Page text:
Our next trip was to the town of Forks, a small town that has been overrun with teens and pre-teens since the movie "Twilight" the story of a teenage girl who falls in love with a vampire, was filmed here. Having raised a teen-age daughter, we didn't find this particularly unusual. Signs highlighting the movie are everywhere: the high school that the heroine, Bella attended, the Thriftway Market where she bought groceries, and on, and on. Locals told us that it's not unusual for a summer crowd of 15,000 to visit on a Saturday. Yikes. But we weren't here to see Bella, but to visit the Hoh Rain Forest, a few miles outside of town. This area, like much of the coast, is a "temperate rain forest" and receives an incredible 12-14 feet of rainfall a year. We walked along beautiful trails through the thick, moss-covered forest, with large sword ferns everywhere. Some areas look more like a Louisiana swamp than a Pacific Northwest forest. Along the trail were interesting tree formations; one looked to us like the head of a Pileated Woodpecker, anther resembled the head of a unicorn. Although we enjoyed the visit, this area is no

different than many other areas along the coast, and some, especially the areas of the redwood forests, are even more beautiful (and wet). But it was a nice day and there were no "Bella was here" signs.
We continued South and stayed in Westport, a vibrant fishing village, where each day we walked the docks and drove the back roads to small bays and rivers. It was quiet during our stay, with many of the dockside shops and restaurants closed for the season, but is a popular place to visit during the summer. There were hundreds of Brown Pelicans, a variety of Gulls, and even large flocks of migrating Marbled Godwits, a shorebird we'd never seen in such a large group. In Westport, we watched an interesting scene of fisherman trying to catch coho (silver) salmon from the docks. Each year, fingerling salmon are released in the harbor basin and they return 2-3 years later to spawn. By now, many are in the 12-14 pound range and provide a real challenge for anglers in a "combat fishing" environment - we watched as a salmon was sighted and 12-15 anglers frantically rushed together to fling lines into the water. One angler had almost landed his salmon when a Steller Sea Lion popped out of the water and grabbed it. Sitting in a dockside restaurant with a good view of the action was more entertaining than watching any TV reality show. Down a ways from Westport, we toured what for us was a big surprise -the local cranberry bogs. There was an extensive area of the rectangular sunken fields, and the harvest was ongoing. These bogs were not flooded like the ones we were used to seeing on the TV commercials, but were being harvested by small, self-propelled machines that looked like miniature threshing machines. There was even a cranberry festival in the small town of Grayland, with cranberry baked goods, sausage, and ice cream. It wasn't exactly the highlight of our trip to the area, and only took 30 minutes before we'd seen everything. But we shared an "elephant ear" which always makes a festival better.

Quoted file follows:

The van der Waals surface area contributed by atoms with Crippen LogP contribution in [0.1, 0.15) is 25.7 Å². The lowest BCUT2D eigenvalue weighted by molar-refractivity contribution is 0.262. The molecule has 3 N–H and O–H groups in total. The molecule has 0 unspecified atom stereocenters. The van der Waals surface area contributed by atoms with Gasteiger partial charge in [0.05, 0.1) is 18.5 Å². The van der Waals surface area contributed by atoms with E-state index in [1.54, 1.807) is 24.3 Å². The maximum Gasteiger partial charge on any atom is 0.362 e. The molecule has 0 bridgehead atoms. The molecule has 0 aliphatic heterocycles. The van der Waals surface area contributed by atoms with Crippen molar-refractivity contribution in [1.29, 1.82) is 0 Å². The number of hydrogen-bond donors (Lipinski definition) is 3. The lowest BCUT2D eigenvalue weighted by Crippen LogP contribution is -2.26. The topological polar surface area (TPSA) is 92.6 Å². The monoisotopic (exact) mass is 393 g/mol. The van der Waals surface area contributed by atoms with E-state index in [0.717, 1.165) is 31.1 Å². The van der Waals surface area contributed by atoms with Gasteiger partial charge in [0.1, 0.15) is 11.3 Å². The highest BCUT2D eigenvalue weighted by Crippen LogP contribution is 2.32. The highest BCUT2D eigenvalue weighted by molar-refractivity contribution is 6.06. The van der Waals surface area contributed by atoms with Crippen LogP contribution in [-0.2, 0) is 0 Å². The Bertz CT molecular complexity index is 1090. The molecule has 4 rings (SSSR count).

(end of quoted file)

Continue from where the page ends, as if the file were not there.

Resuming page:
We enjoyed our stay in the area, but after too many lunches of Albacore Tuna and chips, it was time to raise the jacks, fire up the engine, and continue our journey down Highway 101. Next stop, Astoria, Oregon - C'mon back!

Friday, October 16, 2009

Olympic National Park

Traveling around the Olympic Peninsula, we followed Highway 101 north, then west along the Strait of Juan De Fuca to the small coastal town of Port Angeles. This is a working town, not a destination resort. Dominated by a paper mill and a blue-collar downtown, the small houses on hillsides are more reminiscent of a mining town than a seaport. An interesting feature of the area is Ediz Hook, a hook-shaped arm of land that forms an arc around the harbor and provides a shelter for shipping and waterfowl. From the spit, you can look across the harbor for a great view of the port and the Olympic Mountains as they rise behind the town. From Port Angeles, it's just a short drive into Olympic National Park, a surprisingly beautiful area. Huge in size, the park and wilderness area take up most of the peninsula, over 1,400 square miles and nearly 1 million acres. Not as well known as other parks, it's an amazing place with three distinctly different ecosystems: glacier-capped mountains, rugged seacoast, and huge old-growth forest and temperate rain forest. What's striking is the elevation gain - from sea level to over 7000' in what seems like only a few miles. We started our visit with a trip to Hurricane Ridge, a 17-mile drive that gains 5000 feet in altitude. On the way, we could see across the water to the ghostly looking Mt. Baker on the horizon, over 60 miles away. We started our trip in a comfortable temperature of 65 degrees, but by the time we parked at the visitor center, it was closer to 30, with a biting wind. The view from the visitor center, at a horizon filled with snow-covered mountains, was breathtaking. Covered in clouds, Mt. Olympus, the highest peak at just under 8000', was surrounded by other peaks with a light covering of snow. We had arrived just after the first snow of the fall, so it was clear that the mountains retained a large amount year-round, and on one mountain it was interesting how the last snowfall only remained in the trees, which made them resemble Popsicles. From the visitor center, we took a few of the short side roads, and around one corner came upon these two black-tailed fawns soaking up the sun. As we drove back down to Port Angeles, it was striking how deep the valleys are in this rugged area. It's no wonder that the first expedition of explorers from Port Angeles took one month to reach Hurricane Ridge and that much of the park was unexplored until the 1900s. The exploration of the peninsula is an interesting story, you can read more about it here.
We'll be heading west to explore Cape Flattery and the Hoh Rain Forest, stop back and visit!